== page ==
That’s what they want to do – jack the prices up and so this is an ongoing struggle. The largest corporation in Newark, which is Prudential Insurance, the largest insurance company in the world, they haven’t paid any taxes since 1970. One of their buildings is worth 300 million dollars a year in taxes. They were given a tax abatement in 1970. That was the “white-mail” they put on the new black city government, “Either give us a tax abatement or we are leaving.” That is not supposed to be eternal. I mean, you could give them a thirty-year abatement and it still would be over by 2000. We still have twelve years of twelve times 300 million dollars a year, we wouldn’t have a deficit… but they refuse to pay their taxes. They built an arena. They have the NCAA [basketball]; they have the Devils hockey team, which is an interesting idea for Newark. When they have all kinds of big events, they say we owe them money. They utilize our water. They utilize our police for security. We have to pay the police overtime any time they have an event and they say owe money.


Funny how all the venues are named after financial institutions these days, as opposed to names of great people.


That’s right. That’s just an indication of where everything is going. Everything is named after a bank or some other kind of corporation… even baseball stadiums. That’s absurd. Here everything is named after Prudential. (laughs)


Which medium do you find most useful in reaching people and motivating them?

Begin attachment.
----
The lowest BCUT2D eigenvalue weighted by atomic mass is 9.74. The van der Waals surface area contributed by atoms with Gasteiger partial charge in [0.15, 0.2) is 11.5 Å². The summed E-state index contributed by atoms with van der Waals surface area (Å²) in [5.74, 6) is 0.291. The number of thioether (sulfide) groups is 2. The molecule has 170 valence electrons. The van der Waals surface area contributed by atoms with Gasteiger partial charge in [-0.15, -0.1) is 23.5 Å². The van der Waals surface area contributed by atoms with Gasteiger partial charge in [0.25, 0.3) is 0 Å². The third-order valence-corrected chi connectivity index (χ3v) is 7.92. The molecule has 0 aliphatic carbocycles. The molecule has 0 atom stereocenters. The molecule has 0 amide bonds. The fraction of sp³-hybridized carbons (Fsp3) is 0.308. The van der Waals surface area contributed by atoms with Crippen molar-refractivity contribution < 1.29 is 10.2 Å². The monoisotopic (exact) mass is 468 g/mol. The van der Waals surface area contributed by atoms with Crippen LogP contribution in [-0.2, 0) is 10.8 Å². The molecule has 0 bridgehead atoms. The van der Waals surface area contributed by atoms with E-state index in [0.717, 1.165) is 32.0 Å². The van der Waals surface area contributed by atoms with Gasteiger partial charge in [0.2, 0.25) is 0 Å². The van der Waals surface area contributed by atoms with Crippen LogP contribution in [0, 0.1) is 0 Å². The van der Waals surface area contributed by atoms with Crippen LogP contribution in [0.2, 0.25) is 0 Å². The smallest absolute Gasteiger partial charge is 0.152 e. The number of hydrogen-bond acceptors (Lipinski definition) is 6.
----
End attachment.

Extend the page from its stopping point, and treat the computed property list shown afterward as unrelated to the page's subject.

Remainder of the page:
The problem, again, is the control by the organizations. In the sixties, for instance, the whole emergence of abstraction and the corporations first fought against abstraction. That is the problem with the arts… it is like “freedom of the press”. You can have freedom of the press if you own a press otherwise you have to deal with a mimeograph machines and small distribution. That’s the way it is with all of the arts. That is the theater of grants. Somebody has to bestow that support upon the artist. Unless you really qualify, philosophically, to be in those venues, you are not going to be there.

I produced a play back in the sixties when I was perhaps unclear what I wanted to say, though they could deal with that to a limited degree. Back then it made it very, very difficult for me to get anything onstage. I have a play coming out in the spring about [W.E.B.] Dubois, called The Most Dangerous Man in America. That’s what the FBI called him. It’ll be a month run at a small theater on the Lower East Side.


You are accomplished and awarded in so many art forms… if you were to be remembered by one piece of work, what would you choose it to be?


I think the book on black music, Blues People, that I wrote… people still quote that and cite that. I think that is the most important one. People came out in 1963 and is the book of mine that is the most constantly-referenced. I think it was the most popular. I have had other works which had a great deal of  (laughs) in the United States.